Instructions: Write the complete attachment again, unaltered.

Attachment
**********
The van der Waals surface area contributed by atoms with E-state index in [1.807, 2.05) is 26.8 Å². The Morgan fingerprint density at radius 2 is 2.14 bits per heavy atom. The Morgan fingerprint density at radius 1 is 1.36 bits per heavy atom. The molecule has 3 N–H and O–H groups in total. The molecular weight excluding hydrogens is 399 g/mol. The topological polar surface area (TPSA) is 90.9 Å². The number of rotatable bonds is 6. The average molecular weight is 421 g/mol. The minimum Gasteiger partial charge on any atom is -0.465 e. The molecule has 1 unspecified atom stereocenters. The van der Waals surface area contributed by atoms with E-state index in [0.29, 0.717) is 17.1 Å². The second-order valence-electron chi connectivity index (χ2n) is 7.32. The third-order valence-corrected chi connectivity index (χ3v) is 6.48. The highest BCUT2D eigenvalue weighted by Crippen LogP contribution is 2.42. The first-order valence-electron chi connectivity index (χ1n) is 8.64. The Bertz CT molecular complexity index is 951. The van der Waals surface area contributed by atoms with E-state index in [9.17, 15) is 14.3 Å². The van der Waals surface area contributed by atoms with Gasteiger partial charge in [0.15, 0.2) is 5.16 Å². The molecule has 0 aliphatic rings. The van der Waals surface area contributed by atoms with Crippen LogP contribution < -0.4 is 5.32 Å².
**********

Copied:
The van der Waals surface area contributed by atoms with E-state index in [1.807, 2.05) is 26.8 Å². The Morgan fingerprint density at radius 2 is 2.14 bits per heavy atom. The Morgan fingerprint density at radius 1 is 1.36 bits per heavy atom. The molecule has 3 N–H and O–H groups in total. The molecular weight excluding hydrogens is 399 g/mol. The topological polar surface area (TPSA) is 90.9 Å². The number of rotatable bonds is 6. The average molecular weight is 421 g/mol. The minimum Gasteiger partial charge on any atom is -0.465 e. The molecule has 1 unspecified atom stereocenters. The van der Waals surface area contributed by atoms with E-state index in [0.29, 0.717) is 17.1 Å². The second-order valence-electron chi connectivity index (χ2n) is 7.32. The third-order valence-corrected chi connectivity index (χ3v) is 6.48. The highest BCUT2D eigenvalue weighted by Crippen LogP contribution is 2.42. The first-order valence-electron chi connectivity index (χ1n) is 8.64. The Bertz CT molecular complexity index is 951. The van der Waals surface area contributed by atoms with E-state index in [9.17, 15) is 14.3 Å². The van der Waals surface area contributed by atoms with Gasteiger partial charge in [0.15, 0.2) is 5.16 Å². The molecule has 0 aliphatic rings. The van der Waals surface area contributed by atoms with Crippen LogP contribution < -0.4 is 5.32 Å².